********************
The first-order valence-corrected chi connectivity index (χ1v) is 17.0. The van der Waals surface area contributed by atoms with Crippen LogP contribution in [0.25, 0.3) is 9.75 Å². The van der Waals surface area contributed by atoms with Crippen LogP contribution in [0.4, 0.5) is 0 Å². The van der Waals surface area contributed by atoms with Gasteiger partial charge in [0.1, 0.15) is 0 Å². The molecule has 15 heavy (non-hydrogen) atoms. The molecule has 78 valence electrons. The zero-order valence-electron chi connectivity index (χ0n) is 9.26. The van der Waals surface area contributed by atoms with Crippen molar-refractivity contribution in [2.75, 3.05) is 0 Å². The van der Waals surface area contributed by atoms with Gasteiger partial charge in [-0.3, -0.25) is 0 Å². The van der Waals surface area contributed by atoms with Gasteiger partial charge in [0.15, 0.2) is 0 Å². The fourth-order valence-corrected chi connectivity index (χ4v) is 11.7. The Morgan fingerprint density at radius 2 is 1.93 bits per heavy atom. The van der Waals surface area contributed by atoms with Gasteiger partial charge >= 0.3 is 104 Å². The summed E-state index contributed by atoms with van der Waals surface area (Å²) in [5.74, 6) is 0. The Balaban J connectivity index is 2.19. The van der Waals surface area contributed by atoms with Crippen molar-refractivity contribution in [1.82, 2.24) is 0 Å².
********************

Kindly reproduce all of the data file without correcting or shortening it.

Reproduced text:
The first-order valence-corrected chi connectivity index (χ1v) is 17.0. The van der Waals surface area contributed by atoms with Crippen LogP contribution in [0.25, 0.3) is 9.75 Å². The van der Waals surface area contributed by atoms with Crippen LogP contribution in [0.4, 0.5) is 0 Å². The van der Waals surface area contributed by atoms with Gasteiger partial charge in [0.1, 0.15) is 0 Å². The molecule has 15 heavy (non-hydrogen) atoms. The molecule has 78 valence electrons. The zero-order valence-electron chi connectivity index (χ0n) is 9.26. The van der Waals surface area contributed by atoms with Crippen molar-refractivity contribution in [2.75, 3.05) is 0 Å². The van der Waals surface area contributed by atoms with Gasteiger partial charge in [-0.3, -0.25) is 0 Å². The van der Waals surface area contributed by atoms with Gasteiger partial charge in [0.15, 0.2) is 0 Å². The fourth-order valence-corrected chi connectivity index (χ4v) is 11.7. The Morgan fingerprint density at radius 2 is 1.93 bits per heavy atom. The van der Waals surface area contributed by atoms with Gasteiger partial charge >= 0.3 is 104 Å². The summed E-state index contributed by atoms with van der Waals surface area (Å²) in [5.74, 6) is 0. The Balaban J connectivity index is 2.19. The van der Waals surface area contributed by atoms with Crippen molar-refractivity contribution in [1.82, 2.24) is 0 Å².